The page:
If it rained beer in Seattle it would be Rainier, right?
Some brands just seem part of the local fabric. I grew up near a stadium on Rainier Avenue, named for a brewer — Emil Sick — where my team was named for the beer — the Rainiers — and where the scent of the hops wafted into the grandstands from the bar below them, where dads congregated. The smell of Rainier and tobacco on my father’s breath is a pungent memory that can evoke a Proustian response, if I allow it.
Rainier thrives well beyond my generational cohort. The brand, now owned by Pabst Brewing, has re-installed the famed Rainier “R” on its old brewery along I-5, and it sells briskly in eight states. Their tall boy is a tavern staple, and won an international gold award as the definitive American-style lager. When I recently asked the current stewards of Rainier if it has cross-generational appeal — were the newly arrived lads of Amazon swilling Rainier like us oldsters? — it elicited a laugh. Just check Sam’s Tavern in South Lake Union, they said. Whether it be transplants or old-timers, Rainier pours on.
One problem: Rainier lager, the staff of mossy existence, is no longer brewed in Washington. But Pabst is working on that. At a massive party this week at MOHAI — where the original Rainier neon sign resides as treasured artifact along with Boeing planes and classic hydros — Pabst will introduce a new product that will be brewed in Redhook Brewery in Woodinville (Pabst has an option to buy the brewery). Old brand, new beer, made again in Puget Sound country.
The new ale, named Rainier Pale Mountain Ale, has an interesting background. Pabst owns scores of classic l brands (Lone Star, Ballantine, National Bohemian), and wants to renew the deep local roots and followings these beers still have. They also want to expand the line. The new ale is not a revival of the old Rainier Ale, aka “The Green Death”, with its green bottles and powerful kick targeted at non-discriminating palettes. (The green probably referred to your face in the morning, not the bottles.)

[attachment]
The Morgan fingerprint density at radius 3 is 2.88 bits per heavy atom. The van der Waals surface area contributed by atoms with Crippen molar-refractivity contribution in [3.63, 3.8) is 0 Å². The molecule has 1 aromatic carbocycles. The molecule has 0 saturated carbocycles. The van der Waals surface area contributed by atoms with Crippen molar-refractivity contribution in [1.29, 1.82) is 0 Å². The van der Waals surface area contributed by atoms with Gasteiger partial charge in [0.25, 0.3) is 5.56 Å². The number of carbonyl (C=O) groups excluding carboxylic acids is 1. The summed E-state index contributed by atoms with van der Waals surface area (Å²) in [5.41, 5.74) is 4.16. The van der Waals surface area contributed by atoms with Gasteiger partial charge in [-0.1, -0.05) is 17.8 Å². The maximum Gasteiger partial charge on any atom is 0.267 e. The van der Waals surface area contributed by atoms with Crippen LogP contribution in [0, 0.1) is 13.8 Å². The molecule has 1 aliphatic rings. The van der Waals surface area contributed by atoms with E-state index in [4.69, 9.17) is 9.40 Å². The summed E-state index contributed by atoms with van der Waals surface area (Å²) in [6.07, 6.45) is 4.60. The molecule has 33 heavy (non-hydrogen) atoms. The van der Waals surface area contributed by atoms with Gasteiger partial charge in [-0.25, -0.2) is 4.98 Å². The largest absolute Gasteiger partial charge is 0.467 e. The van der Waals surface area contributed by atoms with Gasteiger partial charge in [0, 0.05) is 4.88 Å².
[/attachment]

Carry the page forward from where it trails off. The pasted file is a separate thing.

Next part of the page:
Rainier Pale Mountain Ale is shaped by Pabst master brewer Greg Deuhs, a Redhook vet. Based on a tasting this week at the brewery, it is light, smooth and designed to complement Rainier-honed tastebuds, yet also extend the brand with a touch of craft. It has a retro feel — a beer Rainier never made, but reminiscent of ones it could have in the post-Prohibition period.
Beer drinkers liked darker, heavier ale-style beers before Prohibition, according to beer historian Kurt Stream, who works for Rainier. After Prohibition, tastes changed as brewers experimented with more beer styles. Lighter ales and lagers become popular. Deubs and his brewers have sought to recreate that early post-Prohibition era, researching the kind of hops that would’ve grown locally and used during this time. The new ale features a mixture of new and old hop varieties, including a classic with the memorable name of Fuggle, a variety popular here at that time. The English malt used, brewers said, provides a shade of heartiness, “for days in the Northwest that are not 80 degrees and sunny.”
If you’re short on Vitamin D, the ale will boost you with a concentrated dose of Vitamin R.
There are no large archives of old Rainier recipes after multiple sales and owners and consolidations. So the new drink is the product of research, Google, hop knowledge, and brewer’s intuition. It is bottled in a brown, 16 ounce bottle — a pounder — that looks and feels very old school, with a retro-ish label underlining the point. Inside the bottle caps are another old Rainier staple: a puzzle. The more you drink, the more hilarity ensues as you try to solve the rebus in the cap.
The beer will be distributed in five states to start — mainly Washington, the old Oregon country and Northern California. There seems to be no interest in taking it national, with Redhook having already struggled with that approach. Making established local brands a little more like craft beers seems like a commercial opportunity for brands like Rainier. Woodinville’s Redhook facility is likely to see more experiments with the Rainier: an IPA or double IPA, Scotch Ale, or perhaps some seasonal beers, brand manager Michael Scott said.
Rainier has always tied its image to Northwest quirkiness and fun with its Wild Rainiers and famous ad campaigns. It’s a good sign they’re now letting their local beer makers have some fun too.